Many people don’t realize that when they are involved in a civil case, there are deadlines that must be met in order to prevent any unfavourable consequences. One of these deadlines is the deadline for filing and serving a Response to Civil Claim or a Reply (depending on whether it is BC Supreme Court or Small Claims Court). Many court rules give a specific number of days by which documents need to be filed and/or served.
If you miss this deadline, the other party may request to enter into a default judgment against you. This can be a costly and time-consuming process to set aside, so it’s important to make sure that you file and serve your documents on time.
The best way to do this is to hire an experienced lawyer who can help you navigate the legal system and make sure that all of your documents are filed correctly and on time.
However, if you are self-representing, this blog contains some basic information about deadlines and requirements for filing that you must ensure that you abide by.
What Service Deadlines Do You Need to Adhere To?
Small Claims Court
The BC Provincial Court’s Small Claims Court generally deals with cases involving $5,001 or more but less than $35,000.
The process for filing in Small Claims Court is generally simpler than the process for filing in BC Supreme Court. However, there are still strict deadlines you must adhere to:
- If you are the party filing a lawsuit, the person you are claiming against must be served with your Notice of Claim and supporting documents. This is generally done by hand-delivering them or sending them by registered mail. For more information on serving documents, see the Provincial Court of BC website: https://www2.gov.bc.ca/gov/content/justice/courthouse-services/small-claims/how-to-guides/serving-documents
- If you are the person defending a claim, you have 14 days to file a Reply after being served with the Notice of Claim.
- As the person defending a lawsuit, you also have the opportunity to file a Counterclaim. A Counterclaim is a lawsuit that you wish to file against the other party who first filed a claim.
- The Counterclaim must be filed within 14 days of being served with the Notice of Claim.
BC Supreme Court
The BC Supreme Court is the province’s superior trial court and hears both civil and criminal matters. There is no limit to the amount of the claim in BC Supreme Court.
In a civil matter, an individual or organization (the plaintiff) commences a another individual or organization (the defendant) for damages by way of filing a Notice of Civil Claim. The plaintiff must serve the defendant with the Notice of Civil Claim. Generally speaking, after being served, the defendant has 21 days from the date of service to file and serve a Response to Civil Claim. If the defendant chooses to file a Counterclaim, they must do so within 21 days from the date of service of the Response to Civil Claim. These timelines can be longer in certain circumstances, such as when the defendant is out of the province when the Notice of Civil Claim is served.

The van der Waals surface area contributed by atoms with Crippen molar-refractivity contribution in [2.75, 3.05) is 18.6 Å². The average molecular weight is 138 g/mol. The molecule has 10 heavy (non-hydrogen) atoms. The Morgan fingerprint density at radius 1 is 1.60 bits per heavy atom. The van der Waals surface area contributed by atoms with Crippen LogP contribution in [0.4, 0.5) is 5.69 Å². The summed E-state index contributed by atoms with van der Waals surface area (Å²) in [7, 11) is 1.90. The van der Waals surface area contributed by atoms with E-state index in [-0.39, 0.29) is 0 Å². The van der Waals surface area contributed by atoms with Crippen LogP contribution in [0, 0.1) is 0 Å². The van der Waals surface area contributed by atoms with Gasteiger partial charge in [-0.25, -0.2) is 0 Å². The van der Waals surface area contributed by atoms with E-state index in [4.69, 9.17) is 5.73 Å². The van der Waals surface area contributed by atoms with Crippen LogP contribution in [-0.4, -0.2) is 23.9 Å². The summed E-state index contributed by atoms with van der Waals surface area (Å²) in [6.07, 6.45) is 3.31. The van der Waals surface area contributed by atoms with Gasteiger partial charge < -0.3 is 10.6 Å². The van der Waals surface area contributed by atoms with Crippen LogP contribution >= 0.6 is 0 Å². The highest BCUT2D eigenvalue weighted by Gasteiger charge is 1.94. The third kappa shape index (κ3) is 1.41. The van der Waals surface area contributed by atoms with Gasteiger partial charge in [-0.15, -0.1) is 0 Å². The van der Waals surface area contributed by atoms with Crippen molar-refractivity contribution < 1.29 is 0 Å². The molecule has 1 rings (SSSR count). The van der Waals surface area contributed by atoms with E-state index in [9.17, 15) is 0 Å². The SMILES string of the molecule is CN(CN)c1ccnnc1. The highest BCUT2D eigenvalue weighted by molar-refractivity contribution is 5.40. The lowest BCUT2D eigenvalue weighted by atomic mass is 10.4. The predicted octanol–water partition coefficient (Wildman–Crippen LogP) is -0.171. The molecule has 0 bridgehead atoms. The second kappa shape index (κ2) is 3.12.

What Happens If the Service Date Falls on a Weekend or Holiday?
If you’ve ever wondered what happens if a service date or statutory deadline falls on a weekend or holiday, you’re not alone. Many people assume that court dates are always set for weekdays, but this isn’t always the case. In fact, service dates can fall on any day of the week, including weekends and holidays. So what happens if this occurs?
Typically, if a service date or statutory deadline falls on a weekend or holiday, the deadline is extended to the next business day. This means that if your service deadline falls on a Saturday or Sunday, you would have until Monday to respond. However, if the Monday following your service date is a holiday, you would then have until Tuesday to respond.
If you’ve been served with court documents in British Columbia, it is important to be aware of the deadlines that apply to your case. Depending on which court the proceedings are based, the deadlines can be different. This blog post has outlined some examples of common deadlines that apply in civil proceedings in British Columbia.
The most important thing to remember is that if you have been served with court documents, do not ignore them. The sooner you take action, the better. You should consult with a civil litigation lawyer as soon as possible so that they can help you understand your options and deadlines. If you do not respond to the court documents in time, you could risk having a default judgment made against you.
If you have any questions about the deadlines that apply in your case, give us a call today!
Disclaimer – The information contained herein is of a general nature. It is not intended to be legal advice and it is not intended to address the exact circumstances of any particular individual or entity. No one should rely on or act upon such information without receiving appropriate professional advice and without a thorough examination of their particular situation. Please contact our office if you have any questions with respect to the content of this entry, this website, or our Terms and Conditions .